Pingos are circular to elongate ice-cored mounds that form by injection and freezing of pressurized water in near-surface permafrost. Here we use a digital surface model (DSM) derived from an airborne Interferometric Synthetic Aperture Radar (IfSAR) system to assess the distribution and morphometry of pingos within a 40,000 km 2 area on the western Arctic Coastal Plain of northern Alaska. We have identified 1247 pingo forms in the study region, ranging in height from 2 to 21 m, with a mean height of 4.6 m. Pingos in this region are of hydrostatic origin, with 98% located within 995 drained lake basins, most of which are underlain by thick eolian sand deposits. The highest pingo density (0.18 km - 2 ) occurs where streams have reworked these deposits. Morphometric analyses indicate that most pingos are small to medium in size (< 200 m diameter), gently to moderately sloping (< 30°), circular to slightly elongate (mean circularity index of 0.88), and of relatively low height (2 to 5 m). However, 57 pingos stand higher than 10 m, 26 have a maximum slope greater than 30°, and 42 are larger than 200 m in diameter. Comparison with a legacy pingo dataset based on 1950s stereo-pair photography indicates that 66 may have partially or completely collapsed over the last half-century. However, we mapped over 400 pingos not identified in the legacy dataset, and identified only three higher than 2 m to have formed between ca. 1955 and ca. 2005, indicating that caution should be taken when comparing contemporary and legacy datasets derived by different techniques. This comprehensive database of pingo location and morphometry based on an IfSAR DSM may prove useful for land and resource managers as well as aid in the identification of pingo-like features on Mars.

  1. Dynamic deformation of Seguam Volcano, Alaska, 1992-2007, from multi-interferogram InSAR processing

    NASA Astrophysics Data System (ADS)

    Lee, C.; Lu, Z.; Won, J.; Jung, H.; Dzurisin, D.

    2010-12-01

    Seguam Volcano, located in the central Aleutian arc, homes two major calderas. All historical eruptions (1786-1790, 1827, 1891, 1892, 1901, 1927, 1977, and 1992-1993) are thought to have emanated from or near Pyre Peak, a volcanic cone located near the center of the western caldera. A time-series ERS-1/2 and ENVISAT radar interferometric synthetic aperture radar (InSAR) images were generated to study ground surface deformation during 1992-2008. The InSAR small baseline subset (SBAS) technique was applied to retrieve time-series deformation by reducing artifacts associated with baseline uncertainties and atmospheric delay anomalies. InSAR images from two adjacent tracks were independently process to validate results. In contrast to the steady subsidence at a rate of ~1.5 cm/yr over the western Seguam Island, the eastern caldera has experienced 4 episodes of deformation: ~1.5 cm/year subsidence during June 1993 and July 1999 (stage 1), ~2.5 cm/year inflation during July 1999 and November 2000 (stage 2), ~1.5 cm/year subsidence during November 2000 and July 2005 (stage 3), and ~2 cm/year inflation during July 2005 and 2007 (stage 4). Source models suggest a static subsidence source at less than 2 km deep over the western caldera. Models of the eastern caldera indicate that the inflation source is at 3-5 km depth while the subsidence source is less than 2 km deep. We suggest that basaltic magma pulses, which intermittently flow into a storage chamber residing at 3-5 km deep, drive inflation at eastern caldera. The injected magma degasses and the volatile products accumulate in a shallow poroelastic storage chamber, resulting deflation of the eastern caldera. The steady subsidence of over the western part of Seguam Island is probably driven by thermoelastic contraction of lava flows emplaced in 1992 and previous eruptions.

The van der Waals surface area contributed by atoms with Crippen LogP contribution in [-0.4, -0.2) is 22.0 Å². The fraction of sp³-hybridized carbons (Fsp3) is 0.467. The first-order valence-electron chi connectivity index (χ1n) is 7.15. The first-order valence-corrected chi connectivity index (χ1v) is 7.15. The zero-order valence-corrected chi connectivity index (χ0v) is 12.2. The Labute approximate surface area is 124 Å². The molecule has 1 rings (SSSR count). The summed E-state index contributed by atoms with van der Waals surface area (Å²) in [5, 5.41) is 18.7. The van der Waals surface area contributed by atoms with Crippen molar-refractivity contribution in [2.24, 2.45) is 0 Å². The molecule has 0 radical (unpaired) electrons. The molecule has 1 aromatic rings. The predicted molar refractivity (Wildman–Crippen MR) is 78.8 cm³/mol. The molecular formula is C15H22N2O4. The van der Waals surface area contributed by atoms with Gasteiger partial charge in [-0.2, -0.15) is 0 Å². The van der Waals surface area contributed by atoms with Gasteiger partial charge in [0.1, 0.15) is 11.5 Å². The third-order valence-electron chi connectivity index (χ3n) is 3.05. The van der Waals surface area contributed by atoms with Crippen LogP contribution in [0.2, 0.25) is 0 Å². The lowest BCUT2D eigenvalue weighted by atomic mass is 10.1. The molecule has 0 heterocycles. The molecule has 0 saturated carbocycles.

2. Ground surface deformation patterns, magma supply, and magma storage at Okmok volcano, Alaska, from InSAR analysis: 2. Coeruptive deflation, July-August 2008

    NASA Astrophysics Data System (ADS)

    Lu, Zhong; Dzurisin, Daniel

    2010-05-01